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What to tell your children about horrific events like Sydney siege

It’s impossible to escape news of the Sydney siege, and children are curious. So how much, and what, should you tell them? AAP

Sometimes, despite our best efforts, shielding our children against the coverage of potentially terrifying events can become very difficult. This is especially the case if everyone is talking about it – family, friends, school-mates, the TV.

It is common for parents to struggle to explain events such as the Sydney siege to their children. What and how much parents tell their children depends on their age.

Children under 12

Younger kids tend to be very concrete “black and white” thinkers, they have a poor sense of perspective and (in case you haven’t noticed) are extremely egocentric. At this age it is best to keep it simple. There’s no point lying to children or trying to pretend the event hasn’t happened, but offer an explanation that is honest and simple.

For example:

A bad man shot two people in Sydney. Everyone is really shocked, because guns are very hard to get in Australia, and we hardly ever have bad people trying to hurt others here.

Now I realise the whole concept of baddies versus goodies is way too simplistic in reality, but this is an explanation younger kids will comfortably grasp (black and white thinking).

Be aware that their brain development is such that they struggle with abstract concepts and they might make connections between events that appear downright absurd to adults. For example:

If I don’t go to bed on time, maybe a terrorist will attack me

Their egocentricity plays into this thinking as well. They will also struggle to put rare versus common events into perspective because of their limited abstract reasoning. There is no easy way around this for young children.

It’s important to tell your children events like this are rare, and that’s why everyone is talking about it. AAP

The best course of action is to give a simple (even simplistic) explanation to let them know what everyone is talking about, and then turn off the TV and let them get back to their Lego. Limiting exposure to overwhelming amounts of information is the best course of action for younger kids. Children who are bombarded with a 24-hour news station replaying scenes from the siege over and over may assume the threat is ever-present, immediate and likely to affect them.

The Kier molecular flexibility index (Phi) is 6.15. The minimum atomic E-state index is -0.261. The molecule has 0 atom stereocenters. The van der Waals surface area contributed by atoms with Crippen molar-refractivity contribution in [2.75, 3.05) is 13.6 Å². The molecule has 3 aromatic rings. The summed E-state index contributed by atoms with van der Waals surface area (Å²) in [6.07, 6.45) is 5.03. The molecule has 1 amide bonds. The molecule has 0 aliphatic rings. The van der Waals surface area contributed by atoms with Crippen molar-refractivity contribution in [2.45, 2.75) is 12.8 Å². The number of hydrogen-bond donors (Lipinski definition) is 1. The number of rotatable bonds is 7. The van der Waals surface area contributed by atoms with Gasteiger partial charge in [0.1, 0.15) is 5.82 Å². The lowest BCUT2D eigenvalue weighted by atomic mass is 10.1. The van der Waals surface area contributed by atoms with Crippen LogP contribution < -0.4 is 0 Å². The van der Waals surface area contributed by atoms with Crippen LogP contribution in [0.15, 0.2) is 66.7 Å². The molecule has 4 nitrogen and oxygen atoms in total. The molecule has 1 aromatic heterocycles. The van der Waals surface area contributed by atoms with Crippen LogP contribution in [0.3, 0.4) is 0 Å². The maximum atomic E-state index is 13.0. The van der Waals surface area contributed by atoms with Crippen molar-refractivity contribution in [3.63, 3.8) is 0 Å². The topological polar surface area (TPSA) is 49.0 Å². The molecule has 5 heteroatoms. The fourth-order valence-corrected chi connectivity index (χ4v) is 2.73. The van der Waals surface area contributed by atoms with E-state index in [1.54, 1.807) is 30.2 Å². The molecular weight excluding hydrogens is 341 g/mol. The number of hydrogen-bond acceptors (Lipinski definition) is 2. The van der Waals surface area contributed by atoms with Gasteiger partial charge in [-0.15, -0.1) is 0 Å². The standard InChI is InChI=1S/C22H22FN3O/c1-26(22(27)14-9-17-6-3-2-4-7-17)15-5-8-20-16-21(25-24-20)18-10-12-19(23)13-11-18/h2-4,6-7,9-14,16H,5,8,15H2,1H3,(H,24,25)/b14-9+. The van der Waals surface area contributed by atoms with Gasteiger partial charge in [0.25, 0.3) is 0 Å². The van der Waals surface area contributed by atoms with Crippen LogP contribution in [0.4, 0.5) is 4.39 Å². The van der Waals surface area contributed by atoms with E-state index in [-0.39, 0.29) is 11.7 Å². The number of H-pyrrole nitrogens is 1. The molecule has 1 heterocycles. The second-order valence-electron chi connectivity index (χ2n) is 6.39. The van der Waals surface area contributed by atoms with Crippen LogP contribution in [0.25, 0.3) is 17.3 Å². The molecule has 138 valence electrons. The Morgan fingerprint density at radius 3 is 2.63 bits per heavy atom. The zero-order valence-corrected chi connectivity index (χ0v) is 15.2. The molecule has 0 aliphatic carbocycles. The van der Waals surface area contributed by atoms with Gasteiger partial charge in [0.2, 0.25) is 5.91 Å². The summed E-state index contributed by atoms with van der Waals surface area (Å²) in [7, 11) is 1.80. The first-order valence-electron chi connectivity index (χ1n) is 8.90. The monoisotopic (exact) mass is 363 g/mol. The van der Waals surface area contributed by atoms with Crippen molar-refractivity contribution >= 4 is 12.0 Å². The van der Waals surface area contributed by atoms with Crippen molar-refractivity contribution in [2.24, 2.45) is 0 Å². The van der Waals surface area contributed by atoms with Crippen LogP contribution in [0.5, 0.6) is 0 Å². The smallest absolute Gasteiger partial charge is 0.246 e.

Children 12 and above

Twelve (give or take a couple of years) is the magic number because of a sudden explosion in frontal lobe development which results in teens having an improved ability to work with abstract concepts and put things into perspective – especially if helped by an adult.

A useful analogy for older children might go something like this:

Events like the Sydney siege are really, really rare in Australia, that’s why the media is so obsessed with it at the moment. It almost never happens here, so it’s important we don’t overreact. For example, every year people drown in rips off Australian beaches, but we don’t run around demanding every beach gets shut down or that we should ban people from swimming. Same goes for the Sydney siege, you wouldn’t stop going to the city or buying coffee because of such an extraordinary event.

There are strange and rare risks everywhere (like getting struck by lightning); and that’s why they attract so much attention, because they are so strange and rare. The media doesn’t focus as strongly on “typical” or “ordinary” risks like car accidents, falls or drownings, because they are so common.

You might also want to point out that police are constantly operating behind the scenes to prevent these incidents in Australia, and the vast majority of the time they are successful in doing so (just like lifesavers on the beach).

I don’t mean for the above to sound like I’m minimising the significance of this wretched and unwanted event for Australia. But in the case of overwhelming social and mainstream media coverage, teenagers are still at risk of personalising and catastrophising the risk towards them and Australians in general, and that needs to be balanced.

You probably don’t need to block those above 12 years of age from the TV or the commentary, but they will likely need your help to gain perspective on some of the more complex arguments that invariably arise from these events such as discrimination, religion, and freedom versus security. So if the TV is on, be prepared to talk about it and answer some reasonably complicated questions.

Conversely, don’t be surprised (or upset) if your teenager just shrugs their shoulders and heads back to their X-Box. You are not raising a heartless being; they just may need more time to think about the situation in order to know how to feel about it, and they may be more inclined towards the opinions of their peers in this process.

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